5. Explain to students that at Open House you will have sticky notes at a designated place by the door. Boys and their guests will use one color (blue) and girls and their guests will use a different color (pink.) As they and their family members come in they are to write their individual names on appropriate color of sticky notes and then place them in the correct categories on the bulletin board paper. You or a designated helper need to remain close at hand to answer questions.
6. Tell them that the next day the class will use the information to generate tables and graphs on the computer. Share the scoring rubric with the students. (See Associated File.)
7. The day after Open House, tally and discuss the data with the class. Ask questions as to which categories were greatest and least. If a category had no sticky notes, make sure the students understand that the numeral zero would represent that amount. Use this as your chart of data to make the graphs. For class example purposes, you will be working with all the total number of guests in each category.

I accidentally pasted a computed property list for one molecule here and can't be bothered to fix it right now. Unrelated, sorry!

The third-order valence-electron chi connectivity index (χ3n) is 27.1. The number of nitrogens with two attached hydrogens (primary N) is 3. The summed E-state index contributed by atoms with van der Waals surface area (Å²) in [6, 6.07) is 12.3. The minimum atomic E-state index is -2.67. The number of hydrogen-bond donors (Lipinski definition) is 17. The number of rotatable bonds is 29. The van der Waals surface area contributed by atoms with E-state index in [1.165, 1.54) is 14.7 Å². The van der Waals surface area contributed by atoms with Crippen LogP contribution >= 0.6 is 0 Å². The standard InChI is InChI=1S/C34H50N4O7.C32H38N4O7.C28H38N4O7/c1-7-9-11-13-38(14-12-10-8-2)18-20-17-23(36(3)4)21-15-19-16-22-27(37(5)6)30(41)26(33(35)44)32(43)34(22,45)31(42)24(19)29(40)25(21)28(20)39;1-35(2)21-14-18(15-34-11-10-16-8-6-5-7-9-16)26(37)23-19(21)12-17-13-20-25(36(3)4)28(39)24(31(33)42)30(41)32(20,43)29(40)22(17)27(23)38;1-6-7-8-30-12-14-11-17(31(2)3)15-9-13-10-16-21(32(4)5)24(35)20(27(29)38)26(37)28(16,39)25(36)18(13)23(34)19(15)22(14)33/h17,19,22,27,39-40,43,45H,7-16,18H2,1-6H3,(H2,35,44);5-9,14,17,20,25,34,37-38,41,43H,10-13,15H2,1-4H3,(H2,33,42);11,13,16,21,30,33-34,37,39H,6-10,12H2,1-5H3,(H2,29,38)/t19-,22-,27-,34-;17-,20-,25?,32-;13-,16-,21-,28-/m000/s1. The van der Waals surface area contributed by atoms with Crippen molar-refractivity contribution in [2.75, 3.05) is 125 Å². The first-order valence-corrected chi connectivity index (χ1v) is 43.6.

8. Explain to the students that there are other ways to represent this data. One way might be to make a graph using the computer. Tell them there is a program on the computer such as Excel which allows them to do just that. Ask if they'd like to create graphs using their Open House data.
9. Turn on the computer and large screen TV. Open Excel. Teach the components of a graph and model the steps to create a spreadsheet chart and graph. After creating the graph, ask specific questions to interpret the data and give students time to orally answer and discuss them. (For example: Did more Moms or Dads come to Open House? Did anyone's sister come to our Open House? Which category had the most guests?)
10. Print the graph and display it somewhere on the bulletin board paper.
11. Next, divide the students into small groups.
12. Ask them to make a chart with the same categories as our Open House chart.